Lab Report

Cells comprising rapidly growing tissues, like those in the root tip of a plant spend a comparatively long time in the mitotic phase, whereas those cells imprisoning slow-growing tissues would spend most of their lives in enterprise. Non-dividing cells remain in enterprise and never enter the mitotic phase.

(Lab Manual 64) Enterprise is the synthesis of biological molecules including DNA and duplicated DNA with associated proteins. These comprise the chromatin that begin to condense toward the end of this phase, but are not yet visible. The nucleolus’s has a uniform grainy appearance.Protease is when the chromatin condenses into the more distinct elongate strands early in protease. Also nucleoli and the nuclear membrane begin to disappear. The mitotic spindles take formation at opposing ends of the cell. The chromatin is visible, but only in threads.

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Metastases is the most distinctive of all stages of mitosis, because it is characterized by the regular arrangement of chromosomes at a central region called the metastases plate. Now Anapest beings as duplicate chromosomes separate, moving to opposite poles of the cell.Telephone is marked by the formation of a nuclear membrane around two daughter nuclei. Also chromosomes begin uncoiling and less distinct.

Cytokines begins at this stage, which is shown with the development of a cell plate in plants cells. Hypothesis: Protease will be the phase that the cells spend the most time in, because so many things are occurring as opposed to other cells. Chromatin begin to appear as rods, the disappearance of the nuclear membrane and nucleoli, the formation of spindles. A number of things occur in this phase; therefore more than a quarter of time will be spent in protease over 16 hours.Materials and Methods: This lab will examine the prepared microscope slides of the rapidly growing imperialistic tissue of the root tips of the onion Ilium. This tissue is particularly suitable for us since the tissue showing the greatest mitotic activity is quite localized. Use the illustrations provided to examine and classify the cells seen in the microscope. Begin this activity by pointing the root tip downward in the field and microscope on low power (XX-yellow objective) place the pointer at the root tip in the region just behind the root cap.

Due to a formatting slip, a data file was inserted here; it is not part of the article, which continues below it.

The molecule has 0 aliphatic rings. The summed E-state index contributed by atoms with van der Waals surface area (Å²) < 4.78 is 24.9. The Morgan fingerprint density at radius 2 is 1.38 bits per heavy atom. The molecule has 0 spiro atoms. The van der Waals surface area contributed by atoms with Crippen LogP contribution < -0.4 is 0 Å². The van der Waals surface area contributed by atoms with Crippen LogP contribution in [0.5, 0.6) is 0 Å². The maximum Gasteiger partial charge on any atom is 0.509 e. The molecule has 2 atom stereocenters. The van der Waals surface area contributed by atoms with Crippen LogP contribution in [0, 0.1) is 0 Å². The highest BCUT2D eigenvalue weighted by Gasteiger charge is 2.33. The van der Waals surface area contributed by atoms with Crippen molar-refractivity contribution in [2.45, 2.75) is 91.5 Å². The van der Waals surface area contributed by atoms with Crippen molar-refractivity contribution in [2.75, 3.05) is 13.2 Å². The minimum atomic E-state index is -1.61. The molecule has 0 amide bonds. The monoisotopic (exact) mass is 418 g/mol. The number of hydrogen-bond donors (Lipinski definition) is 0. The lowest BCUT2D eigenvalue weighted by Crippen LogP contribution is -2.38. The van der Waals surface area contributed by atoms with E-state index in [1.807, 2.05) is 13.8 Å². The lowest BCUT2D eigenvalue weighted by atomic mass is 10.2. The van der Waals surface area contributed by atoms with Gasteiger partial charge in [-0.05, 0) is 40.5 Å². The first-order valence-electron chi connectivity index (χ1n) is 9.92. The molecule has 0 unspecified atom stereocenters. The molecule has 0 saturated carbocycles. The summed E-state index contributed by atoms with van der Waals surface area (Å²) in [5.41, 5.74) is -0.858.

This area is where cells begin their arrangement into columns.Starting in this region proceed upward in the center of the root along a single column of cells. This process is designed to place ACH observer in about the same location on the root tip before beginning the classifying. Now without moving the slide, change the objective to high power (XX, blue objective).

With the pointer of the ocular placed in the 12 o’clock position, pointing downward, proceed down the column of cells indicated by the tip of the pointer and record the mitotic stage of the first 25 cells you encounter in that column. If you encounter cells that do not contain nuclei or it is too out of focus, continue your examination.Determine which of these alternate columns o choose, flip a coin. Record all your data in the tables. After the first 25 return to low power and start back the tip of the root.

Repeat this sequence for the second, third, and fourth data sets. Each time that you begin a new data set reset to low and move back to the onion tips meanwhile starting at a different position, for instance you started at 12 o’clock, move to the 3, the 9, and then finally the 6 o’ clock positions. Create a table of data for the entire class and make a pie chart showing percentage of time that the cells spent in each of phase of mitosis.